Author Topic: CAMSHAFT COMPARISONS FOR THE 22RE  (Read 2207 times)

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Gnarly4X

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CAMSHAFT COMPARISONS FOR THE 22RE
« on: May 13, 2020, 05:13:35 AM »
DISCLAIMER:  This Excel sheet and data contained in has been produced by a highly respected desktop dyno software.  The actual cam specs used to produce the numbers may have changed or been incorrect when I collected them.  All data may or may not be the actual numbers that would be produced on a SuperFlow SF-902S Engine Dyno.  The numbers are not intended to represent the actual specifications, torque or horsepower numbers of any manufacturer or any particular camshaft they offer.  The data is intended to represent a comparison of different camshaft specifications in the same engine.  Some engine specs have been changed.


With some hesitation, I decided to post this in the Engine section because over the past 20+ years I have seen very limited documentation or information on camshaft profiles and specifications for the early Toyota 20/22 engines.  I have, over the years, read lots of marketing hype about a supplier’s cam, but with no proof or any dyno test data.

This forum and some of the active members, over the past 3-1/2 years, have provided me with lots of helpful information, as well as many many hours of entertainment, so this is my contribution to those who have been so helpful and entertaining.

To those who have an interest, I hope my cam comparisons will offer some insight into the mysterious camshaft, available options, and performance gains for our little 22RE engines.  The numbers here generally will be very similar to the numbers produced by a 22R.  However, some cam suppliers offer profiles specifically for the carb’d engine and the EFI engine.  Those numbers can be significantly different between a 22RE and a 20/22R.  Keep in mind there is a lot more to a camshaft and what it does than lift and duration.

I started researching and collecting data on every camshaft I could find at the time starting in 2000.  I then plugged the available or published cam specs into Performance Trends Engine Analyzer software.  My goal was to find a cam that increased the torque between 2500 and 3500 RPMs.  That range was where I wanted the most increase in power for my driving needs.  Horsepower numbers at high RPMs was not a significant factor because I don’t race and would only be at 5,000+ RPMs for very short durations.  However, at the sand dunes in Glamis, I was running at higher RPMs 4,000 to 5,000+ much of the time while actually “duning”.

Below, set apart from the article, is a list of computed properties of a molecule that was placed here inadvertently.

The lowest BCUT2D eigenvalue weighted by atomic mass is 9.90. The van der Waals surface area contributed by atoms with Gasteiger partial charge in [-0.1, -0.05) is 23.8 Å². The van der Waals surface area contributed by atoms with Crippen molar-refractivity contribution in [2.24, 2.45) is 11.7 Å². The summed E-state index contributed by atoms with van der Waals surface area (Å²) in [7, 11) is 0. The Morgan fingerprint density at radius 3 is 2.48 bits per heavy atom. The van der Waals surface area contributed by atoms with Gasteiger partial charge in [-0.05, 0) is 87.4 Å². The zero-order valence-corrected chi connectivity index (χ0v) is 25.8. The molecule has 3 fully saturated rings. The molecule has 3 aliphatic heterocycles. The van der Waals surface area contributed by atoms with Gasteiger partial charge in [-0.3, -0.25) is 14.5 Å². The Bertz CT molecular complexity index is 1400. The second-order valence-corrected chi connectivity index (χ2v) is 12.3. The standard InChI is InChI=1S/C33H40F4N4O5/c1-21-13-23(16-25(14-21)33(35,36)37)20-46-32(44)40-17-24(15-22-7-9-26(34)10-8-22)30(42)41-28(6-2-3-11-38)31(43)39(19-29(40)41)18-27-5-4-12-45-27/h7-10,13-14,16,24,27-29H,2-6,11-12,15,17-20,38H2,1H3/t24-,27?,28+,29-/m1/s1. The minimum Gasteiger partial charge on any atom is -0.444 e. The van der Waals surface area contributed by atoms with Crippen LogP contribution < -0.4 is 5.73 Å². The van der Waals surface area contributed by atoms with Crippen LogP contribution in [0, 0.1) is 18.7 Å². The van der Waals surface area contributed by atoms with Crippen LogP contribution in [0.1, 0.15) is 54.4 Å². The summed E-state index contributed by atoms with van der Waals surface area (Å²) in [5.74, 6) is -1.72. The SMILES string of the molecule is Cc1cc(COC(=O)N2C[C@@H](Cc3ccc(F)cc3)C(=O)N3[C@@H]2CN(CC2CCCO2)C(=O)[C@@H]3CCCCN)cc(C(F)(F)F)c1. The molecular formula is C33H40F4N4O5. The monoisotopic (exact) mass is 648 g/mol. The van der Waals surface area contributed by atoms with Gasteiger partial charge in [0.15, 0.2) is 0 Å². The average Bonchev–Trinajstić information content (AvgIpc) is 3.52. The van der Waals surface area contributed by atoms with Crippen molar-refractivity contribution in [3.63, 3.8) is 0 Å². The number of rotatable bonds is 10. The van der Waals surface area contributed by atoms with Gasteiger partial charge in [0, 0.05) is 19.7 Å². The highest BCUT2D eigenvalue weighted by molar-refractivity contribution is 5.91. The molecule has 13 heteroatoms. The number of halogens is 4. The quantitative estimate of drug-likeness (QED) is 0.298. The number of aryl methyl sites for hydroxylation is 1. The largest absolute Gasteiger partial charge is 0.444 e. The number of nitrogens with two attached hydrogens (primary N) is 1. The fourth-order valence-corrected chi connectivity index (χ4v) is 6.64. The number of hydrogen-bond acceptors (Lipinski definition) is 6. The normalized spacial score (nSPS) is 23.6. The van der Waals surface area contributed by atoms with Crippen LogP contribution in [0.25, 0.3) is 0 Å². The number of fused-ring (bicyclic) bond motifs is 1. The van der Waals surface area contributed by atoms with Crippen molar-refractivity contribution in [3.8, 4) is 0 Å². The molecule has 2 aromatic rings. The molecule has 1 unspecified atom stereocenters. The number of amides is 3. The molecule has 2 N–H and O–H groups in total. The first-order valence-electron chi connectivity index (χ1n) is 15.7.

In the year 2000, my original goal was to select an aftermarket cam and then chassis dyno test it at my local speed shop.  My 1985 shortbed was totaled on 2001.  My current 1986 rebuild failed, so I may or may not ever get to do some actual chassis dyno testing of a few selected camshafts.

The Excel spreadsheet represents 100s of hours of research and 100s of hours of doing mock pulls in the software.  I varied the published cam specs often to “optimize” the cam profile.  I also varied the engine specs to see what changes would produce the best torque numbers.  I have hundreds of pulls on the 20R, 22R, and 22RE with various engine and cam specs.

Data produced by the Engine Analyzer v3.2 software may not calculate a particular performance issue like cam overlap degrees and the 22RE’s ECU management tolerance.  Or, for example the 22RE’s known sensitivity to large high flow exhaust systems that typically cause a noticeable drop in torque and throttle response.  The software is very sophisticated and produces an incredible amount of data!

Please notice the interesting fact that the factory stock camshaft, apparently the same specs for the 22R and the 22RE, produces very good numbers.

I also compared the common head modification of 1mm oversized valves with the factory stock valves.

I have highlighted the RPM range that is my interest – 2500 to 3500 – the most useable power range for my driving needs.  Your needs may vary.

Please look at the torque and HP numbers carefully through the RPM range.  You can use Excel’s Split Window feature to easily see comparisons.

I’ve attached the Excel sheet in formats .xls and .xlsx.  If you don’t have access to Microsoft Excel, you can use any number of free Excel viewer, like this one:

https://microsoft-excel-viewer.en.softonic.com/

Enjoy… or not.

Gnarls.

« Last Edit: May 19, 2020, 07:44:54 PM by Gnarly4X »